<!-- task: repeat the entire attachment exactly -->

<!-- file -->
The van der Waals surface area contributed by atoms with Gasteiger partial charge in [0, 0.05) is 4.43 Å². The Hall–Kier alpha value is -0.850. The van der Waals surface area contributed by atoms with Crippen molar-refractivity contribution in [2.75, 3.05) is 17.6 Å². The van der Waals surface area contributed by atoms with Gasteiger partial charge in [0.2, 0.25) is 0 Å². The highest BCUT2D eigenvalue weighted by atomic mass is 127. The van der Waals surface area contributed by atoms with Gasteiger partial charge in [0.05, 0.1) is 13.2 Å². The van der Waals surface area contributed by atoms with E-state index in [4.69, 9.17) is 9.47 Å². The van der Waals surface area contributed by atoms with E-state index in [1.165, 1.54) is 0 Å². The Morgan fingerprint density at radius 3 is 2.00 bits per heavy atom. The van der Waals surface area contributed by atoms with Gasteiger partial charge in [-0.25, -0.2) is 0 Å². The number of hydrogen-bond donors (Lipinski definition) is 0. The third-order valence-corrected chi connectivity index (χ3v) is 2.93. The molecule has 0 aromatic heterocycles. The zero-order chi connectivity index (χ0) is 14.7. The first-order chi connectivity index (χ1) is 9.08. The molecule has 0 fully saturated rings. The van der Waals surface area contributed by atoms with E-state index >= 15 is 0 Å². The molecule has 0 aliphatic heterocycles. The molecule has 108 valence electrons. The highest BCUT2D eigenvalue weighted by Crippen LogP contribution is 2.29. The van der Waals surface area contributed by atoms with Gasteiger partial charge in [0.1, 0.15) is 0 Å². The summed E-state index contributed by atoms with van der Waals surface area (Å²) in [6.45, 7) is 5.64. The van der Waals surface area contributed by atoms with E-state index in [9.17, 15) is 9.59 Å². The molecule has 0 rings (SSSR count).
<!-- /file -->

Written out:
The van der Waals surface area contributed by atoms with Gasteiger partial charge in [0, 0.05) is 4.43 Å². The Hall–Kier alpha value is -0.850. The van der Waals surface area contributed by atoms with Crippen molar-refractivity contribution in [2.75, 3.05) is 17.6 Å². The van der Waals surface area contributed by atoms with Gasteiger partial charge in [0.2, 0.25) is 0 Å². The highest BCUT2D eigenvalue weighted by atomic mass is 127. The van der Waals surface area contributed by atoms with Gasteiger partial charge in [0.05, 0.1) is 13.2 Å². The van der Waals surface area contributed by atoms with E-state index in [4.69, 9.17) is 9.47 Å². The van der Waals surface area contributed by atoms with E-state index in [1.165, 1.54) is 0 Å². The Morgan fingerprint density at radius 3 is 2.00 bits per heavy atom. The van der Waals surface area contributed by atoms with Gasteiger partial charge in [-0.25, -0.2) is 0 Å². The number of hydrogen-bond donors (Lipinski definition) is 0. The third-order valence-corrected chi connectivity index (χ3v) is 2.93. The molecule has 0 aromatic heterocycles. The zero-order chi connectivity index (χ0) is 14.7. The first-order chi connectivity index (χ1) is 9.08. The molecule has 0 fully saturated rings. The van der Waals surface area contributed by atoms with E-state index >= 15 is 0 Å². The molecule has 0 aliphatic heterocycles. The molecule has 108 valence electrons. The highest BCUT2D eigenvalue weighted by Crippen LogP contribution is 2.29. The van der Waals surface area contributed by atoms with Gasteiger partial charge in [0.1, 0.15) is 0 Å². The summed E-state index contributed by atoms with van der Waals surface area (Å²) in [6.45, 7) is 5.64. The van der Waals surface area contributed by atoms with E-state index in [9.17, 15) is 9.59 Å². The molecule has 0 rings (SSSR count).